7 Drawings You Need For Home Construction
When it comes to residential construction, a lot of people think that architectural drawings are merely a formality. They think that all they need to know is the placement of rooms. But the reality is, architectural drawings are not limited to just aesthetics and placement of rooms. They tell us all the logical and technical details along with all the calculations required.
Let us take you to the types of drawings and other important elements of architecture.
Layout drawings or plans as suggested by the name are the basic layouts of your residence having site plan and all floor plans. They show the connectivity and sizes of the rooms, utilities, staircase & open areas; location of the walls, doors & windows; placement of the furniture and other interior elements. Hence with layout drawings, you get to know what is to be placed where with sizes or ratios at a smaller scale on paper or screen.
Working Drawings are the detailed drawings provided to you which are necessary for the execution of construction. They tell you the dimensions and sizes of all the necessary elements like walls, rooms, doors, windows, etc. They are made according to the existing building codes. These drawings don’t talk about the furniture, interiors and final finishes. These consist of floor plans, elevations and required sections of the building.
- Floor Plans: In working drawings, Floor Plan shows sizes & location. You will get all the required dimensions of the necessary construction elements like walls, columns, rooms, doors & windows. They are sometimes marked with a grid system known as column grid consisting of horizontal lines and vertical lines which represent the structural columns in the building.
- Exterior Elevations: These are the 2D drawings that show all the sides of the building from outside. These give a good idea of how the house will look from each side and are the first impression of the building when completed. To get a more realistic idea of how it will look you can have a 3D perspective view from your designer.
- Sections: If you cut your building from anywhere and look inside, what you see is known as the section of that building. It reveals the walls, floors, roof, foundations and other architectural elements with their details. Most common sections are cut vertically through staircase & washrooms showing floor heights & floor drops. You also see the beams in your sections(if any).
- Joinery schedule: This is the drawing that gives us the details of joinery i.e. doors, windows and ventilators. It shows us their heights, widths, frame shape and size, material used and required number of pieces along with their placement in the plan.
- Details: These are the drawings including details of specific elements where the designer wants to provide more insight on crucial information for construction. Details are often sectional drawings of foundation, exterior walls, stairs or other construction elements. These can be a different set of drawings or included in the related working drawings depending upon the size of the project and information to be provided.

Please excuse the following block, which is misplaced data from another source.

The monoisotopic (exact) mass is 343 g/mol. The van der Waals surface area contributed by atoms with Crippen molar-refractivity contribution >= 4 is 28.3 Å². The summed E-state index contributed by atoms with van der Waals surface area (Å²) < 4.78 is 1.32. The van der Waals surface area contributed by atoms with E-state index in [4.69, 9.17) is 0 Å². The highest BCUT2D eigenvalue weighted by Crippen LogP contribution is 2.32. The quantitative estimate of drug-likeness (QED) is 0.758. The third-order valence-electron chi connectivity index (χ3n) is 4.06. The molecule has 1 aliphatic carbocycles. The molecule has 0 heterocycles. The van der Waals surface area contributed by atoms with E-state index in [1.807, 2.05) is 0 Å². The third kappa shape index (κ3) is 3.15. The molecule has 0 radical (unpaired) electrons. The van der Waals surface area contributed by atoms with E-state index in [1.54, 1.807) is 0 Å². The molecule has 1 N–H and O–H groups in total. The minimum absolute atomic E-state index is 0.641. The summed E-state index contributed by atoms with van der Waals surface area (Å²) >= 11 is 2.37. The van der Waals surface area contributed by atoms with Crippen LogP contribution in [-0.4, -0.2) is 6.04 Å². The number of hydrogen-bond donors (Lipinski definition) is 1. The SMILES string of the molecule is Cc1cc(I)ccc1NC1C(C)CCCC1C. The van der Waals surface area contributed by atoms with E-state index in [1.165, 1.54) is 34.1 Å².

Structural drawings provide information about the structural elements, their strength, materials, grade, size and placement etc. Structural drawings are prepared by registered structure engineers working with the designer. They are primarily concerned with the load-bearing members of a structure i.e. foundations, beams, load carrying walls and columns. They do not address architectural details like surface finishes, partition walls, or mechanical systems.
Electrical drawings provide the details and location of electrical wiring, fixtures, switches, sub-station, distribution box etc. This set of drawings includes plans showing wiring of the house in interiors and exteriors, Plan of individual floors showing electrical systems, a detailed wiring diagram and symbols showing the placement of electrical fittings and switch board on every floor.
A plumbing drawing shows the piping system of a house. It shows both the water distribution and sanitary system. It gives the placement of sanitary ware & fixture and the process to connect every fixture. These sets of drawings show the detail demarcation of water supply pipes, waste and vent pipes, rainwater drainage and sewer system. A well designed plumbing system results in cost-effectiveness.
Bill of Quantities:
A Bill of Quantity (BOQ) is a document which provides project specific requirement list with details such as quantity and cost of material, labor, equipment, earthwork in excavation, disposal system, woodwork, and so on. A typical BOQ covers Site preparation, Earthwork, Concrete and Steelwork, Masonry work, sanitary installation (Plumbing), Electrical work, Mechanical work, Door and window material and cost, Internal finishes like Plastering, Flooring, Painting, etc.
3D visuals: It’s hard to imagine actual look of the home even with all the drawings in hand. 3D visuals help us in giving an insight about the looks of home at any stage. You can get visuals of the interiors and exteriors both along with the final finishes.